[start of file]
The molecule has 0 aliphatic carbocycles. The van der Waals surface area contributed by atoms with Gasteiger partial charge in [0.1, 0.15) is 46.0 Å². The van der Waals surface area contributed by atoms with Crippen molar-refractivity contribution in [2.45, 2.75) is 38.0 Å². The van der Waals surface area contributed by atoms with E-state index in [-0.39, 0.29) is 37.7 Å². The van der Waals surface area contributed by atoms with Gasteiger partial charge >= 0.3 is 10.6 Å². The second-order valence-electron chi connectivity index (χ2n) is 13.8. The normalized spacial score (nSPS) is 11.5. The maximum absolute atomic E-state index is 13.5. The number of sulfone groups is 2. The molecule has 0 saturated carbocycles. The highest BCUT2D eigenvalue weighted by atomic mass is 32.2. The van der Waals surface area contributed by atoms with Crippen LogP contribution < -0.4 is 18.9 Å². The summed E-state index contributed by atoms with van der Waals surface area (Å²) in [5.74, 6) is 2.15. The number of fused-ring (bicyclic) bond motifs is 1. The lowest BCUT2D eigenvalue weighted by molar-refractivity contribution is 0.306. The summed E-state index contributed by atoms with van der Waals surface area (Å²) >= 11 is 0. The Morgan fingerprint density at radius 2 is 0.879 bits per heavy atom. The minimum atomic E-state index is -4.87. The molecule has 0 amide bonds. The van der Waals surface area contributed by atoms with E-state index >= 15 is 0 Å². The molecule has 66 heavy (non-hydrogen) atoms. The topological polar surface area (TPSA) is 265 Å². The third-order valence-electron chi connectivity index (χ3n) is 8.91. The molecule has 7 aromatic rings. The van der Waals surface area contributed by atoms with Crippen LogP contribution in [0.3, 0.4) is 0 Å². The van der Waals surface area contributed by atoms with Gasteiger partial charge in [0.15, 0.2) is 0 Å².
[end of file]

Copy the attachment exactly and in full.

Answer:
The molecule has 0 aliphatic carbocycles. The van der Waals surface area contributed by atoms with Gasteiger partial charge in [0.1, 0.15) is 46.0 Å². The van der Waals surface area contributed by atoms with Crippen molar-refractivity contribution in [2.45, 2.75) is 38.0 Å². The van der Waals surface area contributed by atoms with E-state index in [-0.39, 0.29) is 37.7 Å². The van der Waals surface area contributed by atoms with Gasteiger partial charge >= 0.3 is 10.6 Å². The second-order valence-electron chi connectivity index (χ2n) is 13.8. The normalized spacial score (nSPS) is 11.5. The maximum absolute atomic E-state index is 13.5. The number of sulfone groups is 2. The molecule has 0 saturated carbocycles. The highest BCUT2D eigenvalue weighted by atomic mass is 32.2. The van der Waals surface area contributed by atoms with Crippen LogP contribution < -0.4 is 18.9 Å². The summed E-state index contributed by atoms with van der Waals surface area (Å²) in [5.74, 6) is 2.15. The number of fused-ring (bicyclic) bond motifs is 1. The lowest BCUT2D eigenvalue weighted by molar-refractivity contribution is 0.306. The summed E-state index contributed by atoms with van der Waals surface area (Å²) >= 11 is 0. The Morgan fingerprint density at radius 2 is 0.879 bits per heavy atom. The minimum atomic E-state index is -4.87. The molecule has 0 amide bonds. The van der Waals surface area contributed by atoms with E-state index >= 15 is 0 Å². The molecule has 66 heavy (non-hydrogen) atoms. The topological polar surface area (TPSA) is 265 Å². The third-order valence-electron chi connectivity index (χ3n) is 8.91. The molecule has 7 aromatic rings. The van der Waals surface area contributed by atoms with Crippen LogP contribution in [0.3, 0.4) is 0 Å². The van der Waals surface area contributed by atoms with Gasteiger partial charge in [0.15, 0.2) is 0 Å².